Tom Cruise and Katie Holmes Split Spotlights Scientology Divorce Rituals

PHOTO: Katie Holmes and Tom Cruise appear at separate times on GOOD MORNING AMERICA.
Share
Copy

The divorce of Tom Cruise and Katie Holmes, both bold-faced names and members of the Church of Scientology, shines a light on one aspect of their religion.

For many of the world's religions, the rituals surrounding divorce are as structured as those governing marriage. Jews seeking a divorce must sign a ritual contract. Mormons married in the temple must undergo a "sealing cancellation." In some Muslim sects, witnesses must be present for a divorce, and in others a husband recites a formula of denunciation three times to end a marriage.

The Church of Scientology, however, is much clearer on the rituals and practices of marriage than it is on divorce, according to experts and the church's own official website.

Rather than focus on divorce, the church concentrates on improving couples' relationships through therapy.

"Church members believe that tension in a marriage comes from 'overts' and 'withholds,' unstated, undiscussed issues or problems," said Stephen Kent, a religion professor at the University of Alberta.

"Communication is therefore a good way to rebuild a marriage that's crumbling. Couples can take a course called How to 'Improve Your Marriage' and in dire situations auditors, or counselors, can lead couples through exercises," he said.

"There's no real annulment in the church. Many members have been divorced, even founder L. Ron Hubbard was married three times," Kent said.

The church does not allow members to have contact with disconnected, or excommunicated members of the faith, making divorce inevitable sometimes when one spouse wants to continue in the faith and another wants to leave the church, according to Kent.

"If one person wants to stay in church, he can't have contact with someone who holds doubts or criticism of the group. The doubter is called a PTS, potential trouble source."

Cruise has been divorced twice already. He was previously married to actress Nicole Kidman and Mimi Rogers, an actress who became a professional poker player. Cruise and Holmes, who have been married for five years, have one daughter together, 5-year-old Suri.

Representatives for Cruise and Holmes would not comment specifically for this story.

"This is a personal and private matter for Katie and her family," Holmes' publicist said in a statement. "Katie's primary concern remains, as it always has been, her daughter's best interest."

"Kate has filed for divorce and Tom is deeply saddened and is concentrating on his three children," Cruise's publicist said in a statement. "Please allow them their privacy to work this out."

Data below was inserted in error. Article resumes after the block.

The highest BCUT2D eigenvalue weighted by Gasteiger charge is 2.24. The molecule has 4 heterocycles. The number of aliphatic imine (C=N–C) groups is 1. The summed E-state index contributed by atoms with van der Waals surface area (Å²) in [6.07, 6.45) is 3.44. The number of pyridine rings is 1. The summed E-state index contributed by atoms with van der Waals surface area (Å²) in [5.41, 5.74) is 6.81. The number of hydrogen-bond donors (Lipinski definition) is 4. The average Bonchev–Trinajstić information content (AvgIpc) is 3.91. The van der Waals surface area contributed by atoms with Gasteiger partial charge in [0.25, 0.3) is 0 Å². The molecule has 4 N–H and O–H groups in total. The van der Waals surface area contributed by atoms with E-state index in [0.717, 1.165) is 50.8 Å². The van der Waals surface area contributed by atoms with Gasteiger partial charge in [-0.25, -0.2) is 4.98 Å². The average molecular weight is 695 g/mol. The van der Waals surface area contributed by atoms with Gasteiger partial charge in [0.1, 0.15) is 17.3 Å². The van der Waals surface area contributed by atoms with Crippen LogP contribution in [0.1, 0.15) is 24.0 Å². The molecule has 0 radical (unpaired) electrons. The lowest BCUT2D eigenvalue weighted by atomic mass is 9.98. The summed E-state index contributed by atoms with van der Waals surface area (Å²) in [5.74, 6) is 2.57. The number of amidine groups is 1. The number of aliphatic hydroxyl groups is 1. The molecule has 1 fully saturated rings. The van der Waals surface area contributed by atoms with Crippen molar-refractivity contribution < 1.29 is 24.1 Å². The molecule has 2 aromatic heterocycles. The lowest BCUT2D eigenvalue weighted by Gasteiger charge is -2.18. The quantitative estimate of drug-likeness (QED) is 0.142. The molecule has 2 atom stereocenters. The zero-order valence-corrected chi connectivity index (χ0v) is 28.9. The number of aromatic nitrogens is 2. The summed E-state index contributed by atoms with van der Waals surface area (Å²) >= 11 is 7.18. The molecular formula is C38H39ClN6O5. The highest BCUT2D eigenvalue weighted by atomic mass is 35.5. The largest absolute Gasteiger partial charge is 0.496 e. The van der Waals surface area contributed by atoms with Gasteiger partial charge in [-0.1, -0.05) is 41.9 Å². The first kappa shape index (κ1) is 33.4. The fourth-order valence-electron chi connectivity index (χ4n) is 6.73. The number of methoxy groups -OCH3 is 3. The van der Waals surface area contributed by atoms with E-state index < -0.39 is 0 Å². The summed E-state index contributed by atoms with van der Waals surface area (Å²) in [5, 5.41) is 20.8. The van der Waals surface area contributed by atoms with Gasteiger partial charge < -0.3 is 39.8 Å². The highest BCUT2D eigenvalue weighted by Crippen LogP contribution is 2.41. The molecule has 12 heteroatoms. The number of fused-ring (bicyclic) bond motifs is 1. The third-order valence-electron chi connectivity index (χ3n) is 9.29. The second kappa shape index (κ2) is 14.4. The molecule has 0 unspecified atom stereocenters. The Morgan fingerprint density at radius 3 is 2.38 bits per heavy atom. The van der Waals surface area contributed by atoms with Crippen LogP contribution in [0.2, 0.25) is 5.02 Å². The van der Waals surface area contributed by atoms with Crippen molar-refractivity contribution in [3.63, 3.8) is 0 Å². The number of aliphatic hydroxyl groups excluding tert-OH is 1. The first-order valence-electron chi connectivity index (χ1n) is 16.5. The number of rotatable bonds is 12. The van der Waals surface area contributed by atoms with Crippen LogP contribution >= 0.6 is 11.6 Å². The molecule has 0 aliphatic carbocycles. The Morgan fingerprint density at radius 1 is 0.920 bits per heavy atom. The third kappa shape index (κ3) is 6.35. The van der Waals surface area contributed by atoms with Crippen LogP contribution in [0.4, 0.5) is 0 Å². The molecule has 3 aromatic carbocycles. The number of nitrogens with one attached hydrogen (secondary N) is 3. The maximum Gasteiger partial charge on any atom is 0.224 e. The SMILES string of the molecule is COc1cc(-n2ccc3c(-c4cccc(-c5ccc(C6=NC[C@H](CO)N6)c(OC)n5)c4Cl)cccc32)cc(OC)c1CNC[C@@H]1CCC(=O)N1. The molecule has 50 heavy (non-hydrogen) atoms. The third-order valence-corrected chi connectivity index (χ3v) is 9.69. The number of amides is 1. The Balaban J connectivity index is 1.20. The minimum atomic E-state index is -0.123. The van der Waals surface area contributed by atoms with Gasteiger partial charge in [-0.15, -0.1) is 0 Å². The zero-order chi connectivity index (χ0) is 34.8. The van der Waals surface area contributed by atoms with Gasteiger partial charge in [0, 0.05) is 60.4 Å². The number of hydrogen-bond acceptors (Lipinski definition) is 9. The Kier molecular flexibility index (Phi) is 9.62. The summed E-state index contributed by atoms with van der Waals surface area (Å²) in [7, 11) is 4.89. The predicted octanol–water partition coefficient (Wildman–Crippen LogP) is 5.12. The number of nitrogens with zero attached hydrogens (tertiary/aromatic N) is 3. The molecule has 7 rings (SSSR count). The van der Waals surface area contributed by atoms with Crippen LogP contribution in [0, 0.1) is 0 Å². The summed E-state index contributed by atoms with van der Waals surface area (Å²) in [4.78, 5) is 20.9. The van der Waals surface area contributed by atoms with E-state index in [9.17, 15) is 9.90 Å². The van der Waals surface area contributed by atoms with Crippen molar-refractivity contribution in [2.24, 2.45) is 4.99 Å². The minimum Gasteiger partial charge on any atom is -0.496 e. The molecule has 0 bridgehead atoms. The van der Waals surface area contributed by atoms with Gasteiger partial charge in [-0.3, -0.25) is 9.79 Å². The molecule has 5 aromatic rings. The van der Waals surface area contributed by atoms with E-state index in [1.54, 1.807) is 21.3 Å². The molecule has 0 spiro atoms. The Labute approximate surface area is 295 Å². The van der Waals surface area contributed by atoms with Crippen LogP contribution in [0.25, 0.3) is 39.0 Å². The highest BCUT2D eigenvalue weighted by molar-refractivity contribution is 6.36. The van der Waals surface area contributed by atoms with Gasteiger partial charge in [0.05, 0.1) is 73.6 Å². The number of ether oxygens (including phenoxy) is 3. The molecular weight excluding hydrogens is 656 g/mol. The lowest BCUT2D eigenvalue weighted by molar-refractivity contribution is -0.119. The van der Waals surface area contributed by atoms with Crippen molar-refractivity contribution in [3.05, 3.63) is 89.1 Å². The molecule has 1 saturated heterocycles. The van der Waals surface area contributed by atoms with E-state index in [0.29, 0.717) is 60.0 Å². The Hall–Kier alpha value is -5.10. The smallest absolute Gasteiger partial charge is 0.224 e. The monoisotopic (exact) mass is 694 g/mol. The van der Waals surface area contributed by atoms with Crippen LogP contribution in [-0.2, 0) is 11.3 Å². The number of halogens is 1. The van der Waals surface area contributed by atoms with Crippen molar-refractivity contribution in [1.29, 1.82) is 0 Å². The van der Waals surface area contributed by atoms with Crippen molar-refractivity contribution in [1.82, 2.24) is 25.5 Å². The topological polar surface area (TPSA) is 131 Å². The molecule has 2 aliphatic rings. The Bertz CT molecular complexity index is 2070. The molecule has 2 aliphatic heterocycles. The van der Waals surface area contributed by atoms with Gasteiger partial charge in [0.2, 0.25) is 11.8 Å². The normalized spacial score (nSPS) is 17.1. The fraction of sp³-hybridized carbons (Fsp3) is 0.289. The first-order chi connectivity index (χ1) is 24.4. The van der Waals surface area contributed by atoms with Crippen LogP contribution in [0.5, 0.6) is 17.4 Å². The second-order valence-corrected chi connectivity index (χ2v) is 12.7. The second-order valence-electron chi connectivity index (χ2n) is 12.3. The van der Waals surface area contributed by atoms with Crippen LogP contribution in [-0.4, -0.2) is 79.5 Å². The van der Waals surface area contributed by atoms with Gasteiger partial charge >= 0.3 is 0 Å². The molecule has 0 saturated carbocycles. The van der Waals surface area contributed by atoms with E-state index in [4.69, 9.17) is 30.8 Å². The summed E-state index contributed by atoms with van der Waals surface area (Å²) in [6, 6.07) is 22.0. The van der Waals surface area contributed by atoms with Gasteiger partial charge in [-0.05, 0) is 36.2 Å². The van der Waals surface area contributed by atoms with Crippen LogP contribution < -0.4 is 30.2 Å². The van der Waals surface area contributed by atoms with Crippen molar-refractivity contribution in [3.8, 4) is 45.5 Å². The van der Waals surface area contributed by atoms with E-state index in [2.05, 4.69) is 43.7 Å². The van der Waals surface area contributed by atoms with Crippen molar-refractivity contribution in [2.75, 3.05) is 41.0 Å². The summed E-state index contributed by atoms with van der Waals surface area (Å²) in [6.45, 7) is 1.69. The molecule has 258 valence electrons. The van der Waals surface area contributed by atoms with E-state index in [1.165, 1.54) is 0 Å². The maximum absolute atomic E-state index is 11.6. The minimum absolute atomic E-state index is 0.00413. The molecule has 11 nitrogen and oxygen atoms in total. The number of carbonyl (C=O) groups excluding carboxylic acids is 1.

Cruise and Holmes were married in a Scientology ceremony in 2006 in France.

''They make a vow to each other that they won't go to sleep at night without having repaired any upset they may have had during the day,'' spokeswoman Karin Pouw told Reuters at the time of the couple's nuptials.

According to the church website "wedding ceremonies are performed by a Scientology minister with similar protocol to weddings in other churches: the bridal procession, the traditional role of the parents of the bride, best man, matron or maid of honor and the traditional seating of respective families and friends."

Couples can chose between "one of several different wedding ceremonies with varying degrees of formality. Each of these ceremonies includes traditional vows of loyalty and devotion," according to the website.

In one version of the ceremony, called the "Double Ring," a minister tells the couple "that through your love together, with your agreement upon its reality, and by your communication of these two beautiful truths, you have completed the ARC Triangle, and thereby consummated the only true marriage."

ARC refers to "affinity, reality and communication," according to the Church.

Before Cruise and Holmes were married, Holmes delivered the couple's daughter in a "silent birth" in which no one around the mother talks during the delivery.

"It's basically just respecting the mother, you know, and helping to be quiet -- not the mother. The mother makes as much noise ... you know, she's going through it," Cruise told ABC News in 2006. "But why have other people make noise? You know, you want that area very calm and to make it very special."

Join the Discussion
You are using an outdated version of Internet Explorer. Please click here to upgrade your browser in order to comment.
blog comments powered by Disqus
 
You Might Also Like...